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Kazakhstan: Is The Glass Half Full Or Half Empty? Journalist Struggles With 'Semi-Free' Status

An independent journalist in Kazakhstan was released from jail last week and declared "semi-free" by the authorities. RFE/RL was not clear on the meaning of "semi-free" and looked into the matter to find out just how free the journalist really is.

Prague, 22 January 2004 (RFE/RL) -- Independent journalist Sergei Duvanov was released from prison last week and listed by Kazakh officials as being "semi-free." Duvanov is allowed to live at home and hold a job but is under supervision by authorities. But to some of Duvanov's friends and supporters the freedom is not readily apparent.

Duvanov, now 50, was arrested in October 2002 just ahead of a trip to Washington to discuss corruption and the situation with the media in Kazakhstan. Long a critic of the government who frequently wrote about alleged corruption, Duvanov was convicted of raping an underage girl -- a charge he denied -- and sentenced to a prison term of 3 1/2 years.

The European Union, Reporters Without Borders, the Committee to Protect Journalists and others expressed doubts about the case against Duvanov. The day after the journalist's arrest, U.S. State Department spokesman Richard Boucher commented on Duvanov and the general situation facing Kazakhstan's independent media.

"I'm sorry to say this string of abuses has continued, the pattern of harassment has continued. We'll have to continue to raise and press our concerns," Boucher said.

Boucher's boss, Colin Powell, may have helped Duvanov obtain the vague status of "semi-free" when he again raised concerns about the independent journalist's case in a letter sent to Kazakh President Nursultan Nazarbayev in November 2003.

Yevgeny Zhovtis, the head of the Kazakhstan International Bureau for Human Rights and a member of Duvanov's legal team, said Duvanov is presently at "a middle stage between probation and prison." In a brief conversation with RFE/RL's Kazakh Service, Duvanov described where he believes he stands right now:

"I would like to say that it's too early to get comfortable. This is not yet freedom -- in this case, it is a change in the nature of my punishment. The punishment continues, an illegal punishment. We will naturally continue to contest [the charges]. At the moment, I have started doing the work I did earlier at the Bureau for Human Rights and for now that's all. What will happen in the future you will see for yourself," Zhovtis said.

If Duvanov sounded cautious in his remarks or less than optimistic he has reason to feel that way.

Duvanov was severely beaten in August 2002 shortly before he was to travel to Warsaw to attend an OSCE annual human rights conference. He was only one of several independent journalists and independent media outlets to suffer through several months in which journalists were beaten and brought to trial on tax-evasion charges and an office of one independent newspaper was fire-bombed after a decapitated dog was found at the office with a threatening note.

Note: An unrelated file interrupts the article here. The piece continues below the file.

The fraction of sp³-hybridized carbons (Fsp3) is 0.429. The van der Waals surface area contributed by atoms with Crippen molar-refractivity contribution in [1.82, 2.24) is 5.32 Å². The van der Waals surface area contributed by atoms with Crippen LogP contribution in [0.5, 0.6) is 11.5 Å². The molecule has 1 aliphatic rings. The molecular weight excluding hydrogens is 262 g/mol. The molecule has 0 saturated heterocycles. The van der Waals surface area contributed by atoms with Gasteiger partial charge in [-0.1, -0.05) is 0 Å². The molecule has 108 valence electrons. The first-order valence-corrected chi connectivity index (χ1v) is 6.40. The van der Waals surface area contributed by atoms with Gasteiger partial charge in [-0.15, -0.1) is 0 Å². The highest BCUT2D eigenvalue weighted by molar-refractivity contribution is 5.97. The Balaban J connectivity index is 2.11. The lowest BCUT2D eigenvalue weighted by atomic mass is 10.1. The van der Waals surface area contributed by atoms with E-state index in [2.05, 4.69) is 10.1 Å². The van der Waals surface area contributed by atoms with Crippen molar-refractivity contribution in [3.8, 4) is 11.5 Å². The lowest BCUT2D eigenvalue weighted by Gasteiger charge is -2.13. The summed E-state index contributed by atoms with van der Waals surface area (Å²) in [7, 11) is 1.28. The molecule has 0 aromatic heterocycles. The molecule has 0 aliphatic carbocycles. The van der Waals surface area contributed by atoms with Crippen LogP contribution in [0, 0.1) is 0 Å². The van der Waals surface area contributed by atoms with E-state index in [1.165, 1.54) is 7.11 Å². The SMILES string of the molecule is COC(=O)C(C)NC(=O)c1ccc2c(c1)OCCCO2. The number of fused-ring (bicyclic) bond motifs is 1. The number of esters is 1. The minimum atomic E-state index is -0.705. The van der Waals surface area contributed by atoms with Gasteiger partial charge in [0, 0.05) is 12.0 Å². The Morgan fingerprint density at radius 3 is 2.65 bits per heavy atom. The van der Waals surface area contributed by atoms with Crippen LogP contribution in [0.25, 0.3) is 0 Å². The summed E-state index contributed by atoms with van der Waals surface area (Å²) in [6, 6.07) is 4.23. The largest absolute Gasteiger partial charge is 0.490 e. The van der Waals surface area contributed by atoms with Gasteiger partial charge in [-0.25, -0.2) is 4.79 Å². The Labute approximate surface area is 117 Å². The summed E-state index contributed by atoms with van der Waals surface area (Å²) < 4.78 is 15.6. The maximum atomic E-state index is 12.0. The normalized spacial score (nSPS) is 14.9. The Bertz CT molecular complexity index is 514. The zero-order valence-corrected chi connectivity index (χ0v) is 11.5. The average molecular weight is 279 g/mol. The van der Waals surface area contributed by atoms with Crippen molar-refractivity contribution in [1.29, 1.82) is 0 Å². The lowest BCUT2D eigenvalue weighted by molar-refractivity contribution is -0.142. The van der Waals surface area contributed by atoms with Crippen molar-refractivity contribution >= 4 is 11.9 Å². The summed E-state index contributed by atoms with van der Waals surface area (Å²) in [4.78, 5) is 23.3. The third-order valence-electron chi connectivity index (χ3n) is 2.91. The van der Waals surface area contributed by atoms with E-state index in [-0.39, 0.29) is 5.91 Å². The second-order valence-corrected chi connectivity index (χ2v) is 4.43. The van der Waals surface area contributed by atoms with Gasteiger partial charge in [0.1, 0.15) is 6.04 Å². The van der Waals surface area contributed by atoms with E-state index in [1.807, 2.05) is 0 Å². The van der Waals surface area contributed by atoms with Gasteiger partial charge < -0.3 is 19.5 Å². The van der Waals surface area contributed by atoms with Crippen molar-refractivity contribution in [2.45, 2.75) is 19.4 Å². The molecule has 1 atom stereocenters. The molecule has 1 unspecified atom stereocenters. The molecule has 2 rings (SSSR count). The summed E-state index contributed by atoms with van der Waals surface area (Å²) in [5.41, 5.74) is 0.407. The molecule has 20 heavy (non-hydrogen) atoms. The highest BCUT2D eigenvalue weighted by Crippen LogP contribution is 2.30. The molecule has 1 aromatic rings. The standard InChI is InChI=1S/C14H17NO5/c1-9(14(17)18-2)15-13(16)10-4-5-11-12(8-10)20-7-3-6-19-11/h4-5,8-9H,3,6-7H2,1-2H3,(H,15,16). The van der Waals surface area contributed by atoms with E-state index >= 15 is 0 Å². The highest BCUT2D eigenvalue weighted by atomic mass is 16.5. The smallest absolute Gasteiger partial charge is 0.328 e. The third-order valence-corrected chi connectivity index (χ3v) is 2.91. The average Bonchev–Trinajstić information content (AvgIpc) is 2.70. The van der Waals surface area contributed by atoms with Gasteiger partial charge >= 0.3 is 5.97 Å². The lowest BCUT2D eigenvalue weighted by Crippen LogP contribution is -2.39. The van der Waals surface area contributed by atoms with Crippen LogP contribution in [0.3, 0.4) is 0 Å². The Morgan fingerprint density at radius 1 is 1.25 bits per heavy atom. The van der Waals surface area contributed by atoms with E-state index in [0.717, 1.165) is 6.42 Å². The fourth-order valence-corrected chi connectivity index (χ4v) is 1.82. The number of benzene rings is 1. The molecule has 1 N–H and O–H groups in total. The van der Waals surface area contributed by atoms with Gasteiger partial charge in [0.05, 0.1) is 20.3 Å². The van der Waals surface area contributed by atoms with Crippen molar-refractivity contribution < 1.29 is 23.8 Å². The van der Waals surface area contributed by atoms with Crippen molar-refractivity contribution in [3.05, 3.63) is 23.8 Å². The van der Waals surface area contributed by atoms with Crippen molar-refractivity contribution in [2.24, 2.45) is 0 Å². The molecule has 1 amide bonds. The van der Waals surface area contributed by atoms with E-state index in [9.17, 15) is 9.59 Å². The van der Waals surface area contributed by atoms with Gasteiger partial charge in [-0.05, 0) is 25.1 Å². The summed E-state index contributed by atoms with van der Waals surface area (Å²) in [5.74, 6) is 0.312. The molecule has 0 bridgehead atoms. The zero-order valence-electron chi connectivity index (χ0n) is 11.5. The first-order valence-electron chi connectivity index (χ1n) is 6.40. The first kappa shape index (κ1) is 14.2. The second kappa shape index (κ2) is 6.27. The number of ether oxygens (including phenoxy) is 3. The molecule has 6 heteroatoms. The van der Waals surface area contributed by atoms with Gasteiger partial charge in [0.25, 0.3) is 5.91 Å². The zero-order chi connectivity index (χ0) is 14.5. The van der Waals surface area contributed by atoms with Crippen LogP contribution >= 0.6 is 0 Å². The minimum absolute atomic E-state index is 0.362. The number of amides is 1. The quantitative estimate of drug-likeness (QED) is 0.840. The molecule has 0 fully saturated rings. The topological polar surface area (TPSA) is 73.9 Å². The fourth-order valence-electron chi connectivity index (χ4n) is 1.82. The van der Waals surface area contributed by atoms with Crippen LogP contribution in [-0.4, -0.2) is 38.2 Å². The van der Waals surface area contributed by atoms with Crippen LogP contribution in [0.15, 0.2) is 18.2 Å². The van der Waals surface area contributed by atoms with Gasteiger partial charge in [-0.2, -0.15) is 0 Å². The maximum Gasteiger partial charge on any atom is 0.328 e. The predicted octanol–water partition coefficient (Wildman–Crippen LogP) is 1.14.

Marzhan Aspandiyarova is a Duvanov supporters and a member of the Democratic Choice of Kazakhstan, which currently has cloudy status with the Justice Ministry. While pleased Duvanov was no longer in jail, she saw his release as an exception and noted he was far from being totally free.

"Of course, Sergei's return to Almaty is a great joy for us, but it's not complete joy for us yet. We are sure that those in power had to let him out. We know Colin Powell's letter might have pressured the release. The international community also put pressure on this case. But still, Sergei's liberty is under question. His punishment is not over yet. He can not perform his professional duties to the full extent yet. He's not allowed to attend mass gatherings or demonstrations yet. It's clear for me that the whole case has been politically motivated, because it's not clear to me why, for God's sake, if he even committed those crimes -- which I don't believe he did -- he's deprived of his right to work for the newspapers," Aspandiyarova said.
"I'm sorry to say this string of abuses has continued, the pattern of harassment has continued."

Aspandiyarova's comments illuminate Duvanov's current situation and indicate he has neither freedom of movement, freedom of association, nor the opportunity to pursue his journalistic practices.

Duvanov is currently not allowed to leave the city of Almaty, and is required to register with prison authorities once a week. He is also forbidden from appearing in public places or even entering a restaurant.

Andrei Sviridov, a well-known journalist in Kazakhstan, said even Duvanov's technical status as "semi-free" is in question, and says what few concessions have been made were only out of necessity -- and because the Kazakh criminal code allows it.

"This is not an act of mercy, or a step forward, or an agreement with [Duvanov] on the part of the authorities. This is as it is supposed to be, according to the law," Sviridov said.

Duvanov has an appeal pending in court now. He and his lawyer say they are fighting for full exoneration.

(Merhat Sharipzhan of RFE/RL's Kazakh Service contributed to this report.)